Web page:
If you suffer with anxiety I can almost hear you groan through the screen at me - and you're very entitled to. The amount of times that I've been told to exercise when I've told someone that I'm feeling anxious or low is too many to count. And when you feel like you're glued to the bed, this so-called 'advice' can feel frustrating, pointless, and just a little bit like you're being blamed for your mental illness because you failed to go for a run that day.
I get it. Which is why it may come as a surprise to you that the next thing I'm going to say is this:
You should try exercise.
But - before you roll your eyes and click away, let me explain. I don't mean it in the same way as other people. I understand that when anxiety or depression is sitting on you like a massive, black rock, exercise is off the table. Which is why you have to approach it with a realistic attitude. Here's some things from my approach that have helped me.
- Admit to yourself that actually, exercise does help.
This is actually a very difficult step, or at least, it was for me. It's awful to feel like other people were right, but also exercise is time consuming, and often not that pleasant. I'd rather not exercise than exercise. But admitting that it could help you is the first step.
- Remind yourself that it is OKAY to skip a day if you simply cannot face it.
Although exercise can help, there are still going to be days where it can't, when you're already too bad, or when you simply cannot bring yourself to do it. Cut yourself some slack, you're only human. Feeling like a failure isn't going to help.
- This being said, when you feel like you CAN do it, you SHOULD do it.
This is perhaps the biggest and most important conclusion I have come to. The time in my life where my anxiety was held most at bay was when I was frequently going to the gym. I still skipped workouts when I felt I couldn't face them, but if I could POSSIBLY do it, then I'd do it. Even if it meant getting up early or coming home late, even if it meant going out in the rain in the winter, or not having as much time for TV. The fact is that it's quite likely you won't feel like it a lot of the time.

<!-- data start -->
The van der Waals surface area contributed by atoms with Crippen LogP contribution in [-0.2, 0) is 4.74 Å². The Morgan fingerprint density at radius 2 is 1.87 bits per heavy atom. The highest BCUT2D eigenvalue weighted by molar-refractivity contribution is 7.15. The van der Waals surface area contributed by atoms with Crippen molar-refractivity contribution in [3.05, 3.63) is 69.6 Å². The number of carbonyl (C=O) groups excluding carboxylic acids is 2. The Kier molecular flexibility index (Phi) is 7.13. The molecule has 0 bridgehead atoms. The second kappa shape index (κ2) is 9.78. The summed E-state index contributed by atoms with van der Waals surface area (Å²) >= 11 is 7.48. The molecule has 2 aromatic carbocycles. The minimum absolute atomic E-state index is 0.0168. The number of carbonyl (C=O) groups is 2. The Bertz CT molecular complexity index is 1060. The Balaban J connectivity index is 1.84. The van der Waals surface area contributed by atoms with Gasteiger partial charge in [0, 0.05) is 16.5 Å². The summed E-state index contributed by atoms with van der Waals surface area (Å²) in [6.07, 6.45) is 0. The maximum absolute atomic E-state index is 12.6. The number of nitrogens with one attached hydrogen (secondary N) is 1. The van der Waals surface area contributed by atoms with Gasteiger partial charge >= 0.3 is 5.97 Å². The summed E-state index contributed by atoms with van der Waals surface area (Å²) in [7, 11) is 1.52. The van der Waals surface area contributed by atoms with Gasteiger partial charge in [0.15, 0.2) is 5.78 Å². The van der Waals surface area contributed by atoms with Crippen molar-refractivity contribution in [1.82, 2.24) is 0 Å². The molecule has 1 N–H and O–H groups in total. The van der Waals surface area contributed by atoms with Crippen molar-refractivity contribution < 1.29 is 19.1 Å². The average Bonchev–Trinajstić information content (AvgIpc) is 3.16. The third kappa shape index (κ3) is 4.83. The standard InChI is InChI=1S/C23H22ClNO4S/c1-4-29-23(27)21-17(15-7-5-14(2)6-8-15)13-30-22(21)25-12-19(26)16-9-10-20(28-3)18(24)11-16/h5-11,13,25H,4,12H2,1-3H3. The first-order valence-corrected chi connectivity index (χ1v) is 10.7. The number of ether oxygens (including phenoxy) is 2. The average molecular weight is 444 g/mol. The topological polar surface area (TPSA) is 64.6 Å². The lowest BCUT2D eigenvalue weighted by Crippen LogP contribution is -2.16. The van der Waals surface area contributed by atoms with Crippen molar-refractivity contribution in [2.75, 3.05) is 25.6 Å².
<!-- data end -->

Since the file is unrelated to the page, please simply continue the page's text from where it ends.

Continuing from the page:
But instead of asking yourself 'do I WANT to exercise?', ask yourself the question, 'am I ABLE to exercise?' If the answer is yes, then do it.
- Find something you want to succeed in.
Notice I don't say 'enjoy', because there are very few sports that people enjoy 100% of the time. Enjoyment will come with time, but a good start is to choose something that you would like to be good at. For me, this is weight lifting. This is particularly good for me because I like to see the progress I am making. Every week seeing how much more I can lift, or noticing that my muscles are beginning to look more defined. Endorphins aside, this has the added side effect of being great for confidence too.
- If it helps, use visualisation at the same time as exercising.
This is a technique I learnt from guided meditation. When I was first starting out, the guide would keep telling us to visualise our motivation for taking time out of our day to meditate, and to keep reminding ourselves of our motivation.
I changed this a little and applied it to my weight training. Now, if I'm lifting a weight, I'll imagine that I'm pushing or pulling the anxiety off of me. Not only does this give me a really clear picture of why I'm doing it, but I've also noticed that this image helps me perform better in the gym as well.
I hope you've found this helpful. To reiterate, I completely understand that for bad anxiety days, exercise won't cut it, and some people will need other forms of help for their anxiety too. However, I hope you'll see this as a good start, whether you use exercise to treat your anxiety, or to supplement treatment you're recieving.
I'd love to hear your stories about exercise having impacts on your life, as well as other helpful ways of combating anxiety. Please leave a comment below and upvote if you've found this article valuable.